0.006
0.004
0.002
0
0.002
0.004
0 2 4 6 zeta = .707 wn t8 10 12 14 zeta = .9 Figure 9 –
Response to a frequency step, .01 Hz, wn = 2 0.012 Error * Freq step 0.01
0.008
0.006
0.004
0.002
0
0.002
0.004
0 2 4 zeta = .707 6 wn t8 10 12 14 zeta = .9 Figure 10 –
Response to a frequency step, .02 Hz, wn = 2 www.complextoreal.com 11 Unlocking the Phase Lock Loop  Part 2 Error * Freq step 0.008
0.006
0.004
0.002
0
0.002
0.004
0 2 4 zeta = .707 6 wn t8 10 12 14 zeta = .9 Figure 11 –
Response to a frequency step, .01 Hz, wn = 3 Just as in response to a phase step, a larger wn gives better performance.
Case 3: The input frequency begins to change slowly In case 1, we changed the phase only. In case 2, we changed the phase slowly over a
period of time so that there was a frequency shift. Now we look at what the loop does, in
. response to a frequency ramp or a slowly changing frequency at the rate of rate of ∇ ω
per second2. This is can happen in situations where the transmitter or the receiver are
moving relative to each other causing a Doppler effect. The PLL sees this as changing
frequency.
. w1 (t ) = ω 0 + ∆ ω t (13) If you remember your dynamics class from college, you see that these equations are same
as displacement, velocity, and acceleration equations. This error is also called
acceleration error, where the previous one is called the velocity error.
The Laplace transform of a frequency ramp is
. ∆ω
θi ( s ) = 3
s (14) If we repeat the same process as above, take the derivative per the Final Value Theorem,
substitute the expression for the phase error and then take the limit, we get www.complextoreal.com 12 Unlocking the Phase Lock Loop  Part 2 lim
t →∞ θ e (t )
dt = lim [ s θ e (s ) ]
s →0 s 3θi ( s )
= lim
s →0 s + K K F ( s )
vd (15) . ∆ω
= lim
s→0 K K F ( s)
vd
. ∆ω
radian / sec
=
Ko The last line is the important result. This is the steady state error that is caused by the
frequency ramp. After time t, the accumulated error becomes
. ∆ω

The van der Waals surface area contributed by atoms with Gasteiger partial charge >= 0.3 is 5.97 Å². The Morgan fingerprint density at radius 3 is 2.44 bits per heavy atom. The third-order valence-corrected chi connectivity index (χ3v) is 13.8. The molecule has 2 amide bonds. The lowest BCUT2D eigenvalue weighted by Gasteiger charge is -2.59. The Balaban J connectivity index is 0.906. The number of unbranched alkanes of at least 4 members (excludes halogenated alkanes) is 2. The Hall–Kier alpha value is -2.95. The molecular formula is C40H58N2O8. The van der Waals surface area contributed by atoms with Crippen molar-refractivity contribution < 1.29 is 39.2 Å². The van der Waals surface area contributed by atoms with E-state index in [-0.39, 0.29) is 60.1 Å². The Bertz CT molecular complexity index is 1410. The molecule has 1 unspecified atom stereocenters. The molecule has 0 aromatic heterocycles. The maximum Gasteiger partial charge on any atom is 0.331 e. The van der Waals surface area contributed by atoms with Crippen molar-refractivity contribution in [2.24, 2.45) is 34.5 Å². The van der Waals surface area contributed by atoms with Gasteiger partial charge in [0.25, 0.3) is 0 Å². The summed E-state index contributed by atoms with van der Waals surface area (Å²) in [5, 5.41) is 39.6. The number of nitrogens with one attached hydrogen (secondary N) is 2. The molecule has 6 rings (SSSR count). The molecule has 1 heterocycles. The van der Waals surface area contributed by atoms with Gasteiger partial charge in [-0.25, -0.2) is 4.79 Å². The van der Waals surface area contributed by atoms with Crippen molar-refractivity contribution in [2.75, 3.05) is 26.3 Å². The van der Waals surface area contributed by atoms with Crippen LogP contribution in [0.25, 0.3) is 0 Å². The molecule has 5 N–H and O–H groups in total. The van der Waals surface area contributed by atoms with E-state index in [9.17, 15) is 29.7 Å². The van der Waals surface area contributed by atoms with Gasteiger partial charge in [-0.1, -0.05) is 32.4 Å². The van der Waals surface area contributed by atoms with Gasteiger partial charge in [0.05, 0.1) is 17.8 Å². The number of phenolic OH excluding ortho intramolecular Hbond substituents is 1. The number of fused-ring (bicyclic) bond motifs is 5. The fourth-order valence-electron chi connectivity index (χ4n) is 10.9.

t.
Ko (16) Note that this is similar to the value derived for the frequency step, Case 2. Only thing is
that this value keeps increasing with time. But if Ko (the total loop gain) is sufficiently
large, then we can reduce this error but only if the situation does not continue
indefinitely. In most real situation, unbounded accelerations do not happen so this error
can be mitigated by keeping the loop gain large. There is one other thing that we can do
to reduce this error even more. We can use a third order loop, this gives us thirdorder
term in the denominator and controls the magnitude of the error effectively.
The transient response for this case is given by (Ref. 1, 2) and is plotted below.
. . . ∆ω t ∆ω ∆ω θ e (t ) =
+ 2 − 2 cos 1 − ζ 2 ωn t −
Kv
ωn ωn sin 1 − ζ 2 ωn t e −ζωnt (17) 1−ζ 2 ζ www.complextoreal.com 13 Unlocking the Phase Lock Loop  Part 2 0.004
0.0035 Error 0.003
0.0025
0.002
0.0015
0.001
0.0005
0
0
z = .30 5 10
z = .50 15 20 25 30 z = .707 wn t = .90
z 35 40 Steadystate Error Figure 12 – Response to a frequency ramp, wn = 1
0.0014
0.0012 Error 0.001
0.0008
0.0006
0.0004
0.0002
0
0 10
z = .707 20
z = .90 30 40 50 60 wn Steadystate Error
t Figure 13 –
Response to a frequency ramp, wn = 3. Note that the tracking time is smaller but the
error still continues to grow. www.complextoreal.com 14 Unlocking the Phase Lock Loop  Part 2 0.0009
0.0008
0.0007 Error 0.0006